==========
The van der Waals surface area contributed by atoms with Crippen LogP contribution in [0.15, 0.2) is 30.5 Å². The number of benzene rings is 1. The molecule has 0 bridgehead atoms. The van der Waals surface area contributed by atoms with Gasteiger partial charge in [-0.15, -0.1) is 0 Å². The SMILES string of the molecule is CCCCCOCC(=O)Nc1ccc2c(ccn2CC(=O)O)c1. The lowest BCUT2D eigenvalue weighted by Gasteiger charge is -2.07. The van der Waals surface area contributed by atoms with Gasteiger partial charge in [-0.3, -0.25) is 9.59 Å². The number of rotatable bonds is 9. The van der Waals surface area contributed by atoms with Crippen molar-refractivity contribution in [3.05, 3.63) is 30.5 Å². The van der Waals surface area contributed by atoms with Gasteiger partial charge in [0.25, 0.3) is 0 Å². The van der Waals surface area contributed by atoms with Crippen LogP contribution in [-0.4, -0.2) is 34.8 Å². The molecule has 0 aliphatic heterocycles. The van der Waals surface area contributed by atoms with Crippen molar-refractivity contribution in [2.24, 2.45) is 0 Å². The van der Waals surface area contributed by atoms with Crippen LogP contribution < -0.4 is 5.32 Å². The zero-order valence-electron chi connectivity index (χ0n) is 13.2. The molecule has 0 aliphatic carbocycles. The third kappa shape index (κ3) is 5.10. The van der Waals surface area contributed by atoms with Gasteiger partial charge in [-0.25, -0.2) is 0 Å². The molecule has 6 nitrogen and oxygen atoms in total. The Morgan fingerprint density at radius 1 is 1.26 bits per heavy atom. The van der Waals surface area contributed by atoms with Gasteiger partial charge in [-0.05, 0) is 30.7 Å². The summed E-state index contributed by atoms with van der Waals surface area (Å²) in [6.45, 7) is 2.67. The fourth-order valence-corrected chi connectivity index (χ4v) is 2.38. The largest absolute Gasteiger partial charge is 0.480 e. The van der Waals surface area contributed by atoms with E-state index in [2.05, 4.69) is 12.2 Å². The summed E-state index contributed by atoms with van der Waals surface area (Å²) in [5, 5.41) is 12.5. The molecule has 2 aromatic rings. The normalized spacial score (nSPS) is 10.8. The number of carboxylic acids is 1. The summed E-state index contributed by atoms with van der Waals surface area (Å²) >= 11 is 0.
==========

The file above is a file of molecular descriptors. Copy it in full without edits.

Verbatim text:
The van der Waals surface area contributed by atoms with Crippen LogP contribution in [0.15, 0.2) is 30.5 Å². The number of benzene rings is 1. The molecule has 0 bridgehead atoms. The van der Waals surface area contributed by atoms with Gasteiger partial charge in [-0.15, -0.1) is 0 Å². The SMILES string of the molecule is CCCCCOCC(=O)Nc1ccc2c(ccn2CC(=O)O)c1. The lowest BCUT2D eigenvalue weighted by Gasteiger charge is -2.07. The van der Waals surface area contributed by atoms with Gasteiger partial charge in [-0.3, -0.25) is 9.59 Å². The number of rotatable bonds is 9. The van der Waals surface area contributed by atoms with Crippen molar-refractivity contribution in [3.05, 3.63) is 30.5 Å². The van der Waals surface area contributed by atoms with Gasteiger partial charge in [0.25, 0.3) is 0 Å². The van der Waals surface area contributed by atoms with Crippen LogP contribution in [-0.4, -0.2) is 34.8 Å². The molecule has 0 aliphatic heterocycles. The van der Waals surface area contributed by atoms with Crippen molar-refractivity contribution in [2.24, 2.45) is 0 Å². The van der Waals surface area contributed by atoms with Crippen LogP contribution < -0.4 is 5.32 Å². The zero-order valence-electron chi connectivity index (χ0n) is 13.2. The molecule has 0 aliphatic carbocycles. The third kappa shape index (κ3) is 5.10. The van der Waals surface area contributed by atoms with Gasteiger partial charge in [-0.25, -0.2) is 0 Å². The molecule has 6 nitrogen and oxygen atoms in total. The Morgan fingerprint density at radius 1 is 1.26 bits per heavy atom. The van der Waals surface area contributed by atoms with Gasteiger partial charge in [-0.05, 0) is 30.7 Å². The summed E-state index contributed by atoms with van der Waals surface area (Å²) in [6.45, 7) is 2.67. The fourth-order valence-corrected chi connectivity index (χ4v) is 2.38. The largest absolute Gasteiger partial charge is 0.480 e. The van der Waals surface area contributed by atoms with E-state index in [2.05, 4.69) is 12.2 Å². The summed E-state index contributed by atoms with van der Waals surface area (Å²) in [5, 5.41) is 12.5. The molecule has 2 aromatic rings. The normalized spacial score (nSPS) is 10.8. The number of carboxylic acids is 1. The summed E-state index contributed by atoms with van der Waals surface area (Å²) >= 11 is 0.